8 Sri Lanka Cinnamon £10 Rockland Distillery’s Colombo

No. 7, Darnley’s View Spiced Gin

9 Turmeric £5 Four Pillars Navy Strength Gin, Nao Spirits, Hapusa Dry Gin
10 Black Peppercorn £5 St. George Botanivore, Opihr Oriental Spiced Gin

Gin distillers who opt for saffron generally do so as a post distillation infusion. They’ll start with a previously distilled gin and add a few threads afterwards while resting. Doing so gives the spirit the delicate herbaceous warmth and preserves the distinctive golden hue.

Though it seems that these golden gins have only recently exploded onto the scene, saffron infused gin isn’t a modern invention. Gabriel Boudier’s Saffron Infused Gin traces its origins back to a colonial era Indian recipe from the 19th century. 

Gins infused with saffron: Almighty Spirits’ Whippoorwill Western Style Gin, Southwestern Distillery’s Tarquin’s Cornish Crocus Gin, Cadenhead’s Old Raj Dry Gin, Gabriel Boudier Saffron Gin, Indian Summer Saffron Infused Gin, Grower’s Own Saffron Gin, Nolet Reserve.


Vanilla plants are vine-like orchids from which the world’s second most expensive spice originates. Similar to saffron, the reason for the cost is the manual labour-intensive practices necessary for the plant to produce pods. 

Firstly, only mature vanilla plants are capable of producing fruit. This takes a minimum of three years. The orchid will then, but only briefly, flower. The blossom will only last a day! It must be pollinated that morning (by hand) or else it will drop from the tree and the chance to produce a fruit will have passed. The fruit takes nearly a year to ripen on the vine before it can be picked. At this point it looks absolutely nothing like what you buy at the shop – they look like skinny bananas or fat green beans.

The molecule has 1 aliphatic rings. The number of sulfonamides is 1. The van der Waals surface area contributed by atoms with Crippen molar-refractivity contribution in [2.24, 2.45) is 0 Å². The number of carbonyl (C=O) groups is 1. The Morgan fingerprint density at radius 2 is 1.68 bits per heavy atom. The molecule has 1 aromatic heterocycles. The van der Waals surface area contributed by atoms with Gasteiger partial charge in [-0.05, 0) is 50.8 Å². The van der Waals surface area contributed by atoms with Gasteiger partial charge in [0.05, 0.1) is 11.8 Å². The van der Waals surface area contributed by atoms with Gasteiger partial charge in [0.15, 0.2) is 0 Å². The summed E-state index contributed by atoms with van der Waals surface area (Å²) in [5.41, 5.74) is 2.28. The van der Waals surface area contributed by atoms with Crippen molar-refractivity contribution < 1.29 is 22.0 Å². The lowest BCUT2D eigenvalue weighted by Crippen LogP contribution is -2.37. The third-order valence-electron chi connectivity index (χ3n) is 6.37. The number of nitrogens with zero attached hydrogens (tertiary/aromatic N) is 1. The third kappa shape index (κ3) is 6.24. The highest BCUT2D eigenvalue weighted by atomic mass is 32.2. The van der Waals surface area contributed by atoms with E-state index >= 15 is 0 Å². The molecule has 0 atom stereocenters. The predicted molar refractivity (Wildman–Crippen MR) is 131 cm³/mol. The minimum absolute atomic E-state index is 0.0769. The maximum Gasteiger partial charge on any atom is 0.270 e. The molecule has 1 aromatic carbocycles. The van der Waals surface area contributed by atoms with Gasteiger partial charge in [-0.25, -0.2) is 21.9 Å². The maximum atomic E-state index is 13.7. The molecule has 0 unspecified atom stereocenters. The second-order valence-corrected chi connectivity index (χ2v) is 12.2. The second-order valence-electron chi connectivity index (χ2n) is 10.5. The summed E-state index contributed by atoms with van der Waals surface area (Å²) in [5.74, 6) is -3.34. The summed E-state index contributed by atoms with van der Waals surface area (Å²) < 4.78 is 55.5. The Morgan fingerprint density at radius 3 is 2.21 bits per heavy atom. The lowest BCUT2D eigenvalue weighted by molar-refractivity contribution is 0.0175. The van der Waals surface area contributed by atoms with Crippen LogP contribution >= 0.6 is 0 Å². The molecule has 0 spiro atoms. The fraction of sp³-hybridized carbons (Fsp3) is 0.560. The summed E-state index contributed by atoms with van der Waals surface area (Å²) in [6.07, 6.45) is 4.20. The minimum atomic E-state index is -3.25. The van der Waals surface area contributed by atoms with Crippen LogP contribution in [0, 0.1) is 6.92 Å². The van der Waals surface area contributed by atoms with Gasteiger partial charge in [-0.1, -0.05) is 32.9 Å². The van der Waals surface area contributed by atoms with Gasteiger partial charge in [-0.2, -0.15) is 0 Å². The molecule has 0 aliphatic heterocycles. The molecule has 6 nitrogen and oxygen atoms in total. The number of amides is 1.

The beans are then alternatingly left in the sun during the day and put in sweatboxes at night. After a week or so of that they are then left to dry. This turns the green bean into the skinny black vanilla pod we know and see in supermarkets and stores.

Though always expensive, it’s only in recent years that vanilla has shot upwards towards £1,000. Many consumer products, such as ice creams and vanilla extract use naturally produced vanillin that doesn’t come from beans. This molecule is the primary aromatic responsible for the flavour of vanilla and is identical to it as found in the plant.

Perhaps the most common source of vanillin in gin (and vanilla in gin tasting notes) comes from barrels, not beans. Before putting a spirit in a barrel, it is charred and toasted. Lignin, which makes oak tree trunks taut and rigid breaks down into vanillin. This is why many aged spirits – including aged gins – often have vanilla flavours to them. 

Unlike saffron, distillers using vanilla beans will generally distil it. The beans must be cut open first (preferably lengthwise) for maximum aromatic effect. Vanilla is hardy and can be distilled in a number of ways. Oxley Gin is made by macerating vanilla beans before distilling; Highside Distilling puts their vanilla in a gin basket.

Gins distilled with vanilla: Sloane’s Dry Gin, Audemus Pink Pepper Gin, Buss No. 509 Raspberry Gin, Hernö’s near entire lineup including Juniper Cask Gin and Old Tom, Zuidam Dutch Courage Gin.

Gins infused with vanilla: Tru2 Organic Gin.